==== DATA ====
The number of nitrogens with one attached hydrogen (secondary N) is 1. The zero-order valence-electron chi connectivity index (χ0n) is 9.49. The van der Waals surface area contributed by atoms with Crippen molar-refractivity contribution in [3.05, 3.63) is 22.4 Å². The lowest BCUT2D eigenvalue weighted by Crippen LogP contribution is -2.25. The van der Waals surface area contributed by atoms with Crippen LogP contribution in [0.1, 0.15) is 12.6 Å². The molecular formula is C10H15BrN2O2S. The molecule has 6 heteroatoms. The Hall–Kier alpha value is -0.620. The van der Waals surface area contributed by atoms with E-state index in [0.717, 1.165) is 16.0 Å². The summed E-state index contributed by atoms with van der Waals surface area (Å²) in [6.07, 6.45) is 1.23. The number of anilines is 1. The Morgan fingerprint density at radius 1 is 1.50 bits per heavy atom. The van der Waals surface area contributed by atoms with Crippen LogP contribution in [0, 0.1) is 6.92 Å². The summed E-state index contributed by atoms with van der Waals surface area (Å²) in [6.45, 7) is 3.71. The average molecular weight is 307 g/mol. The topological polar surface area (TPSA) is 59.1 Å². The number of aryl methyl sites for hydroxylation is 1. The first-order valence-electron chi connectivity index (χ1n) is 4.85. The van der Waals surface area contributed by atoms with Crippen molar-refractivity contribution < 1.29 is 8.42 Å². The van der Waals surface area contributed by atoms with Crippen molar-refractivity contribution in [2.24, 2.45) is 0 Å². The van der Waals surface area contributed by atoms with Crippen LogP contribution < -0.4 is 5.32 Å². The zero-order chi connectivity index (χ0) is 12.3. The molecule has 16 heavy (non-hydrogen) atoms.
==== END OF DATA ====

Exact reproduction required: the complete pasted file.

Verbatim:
The number of nitrogens with one attached hydrogen (secondary N) is 1. The zero-order valence-electron chi connectivity index (χ0n) is 9.49. The van der Waals surface area contributed by atoms with Crippen molar-refractivity contribution in [3.05, 3.63) is 22.4 Å². The lowest BCUT2D eigenvalue weighted by Crippen LogP contribution is -2.25. The van der Waals surface area contributed by atoms with Crippen LogP contribution in [0.1, 0.15) is 12.6 Å². The molecular formula is C10H15BrN2O2S. The molecule has 6 heteroatoms. The Hall–Kier alpha value is -0.620. The van der Waals surface area contributed by atoms with E-state index in [0.717, 1.165) is 16.0 Å². The summed E-state index contributed by atoms with van der Waals surface area (Å²) in [6.07, 6.45) is 1.23. The number of anilines is 1. The Morgan fingerprint density at radius 1 is 1.50 bits per heavy atom. The van der Waals surface area contributed by atoms with Crippen LogP contribution in [0, 0.1) is 6.92 Å². The summed E-state index contributed by atoms with van der Waals surface area (Å²) in [6.45, 7) is 3.71. The average molecular weight is 307 g/mol. The topological polar surface area (TPSA) is 59.1 Å². The number of aryl methyl sites for hydroxylation is 1. The first-order valence-electron chi connectivity index (χ1n) is 4.85. The van der Waals surface area contributed by atoms with Crippen molar-refractivity contribution < 1.29 is 8.42 Å². The van der Waals surface area contributed by atoms with Crippen molar-refractivity contribution in [2.24, 2.45) is 0 Å². The van der Waals surface area contributed by atoms with Crippen LogP contribution < -0.4 is 5.32 Å². The zero-order chi connectivity index (χ0) is 12.3. The molecule has 16 heavy (non-hydrogen) atoms.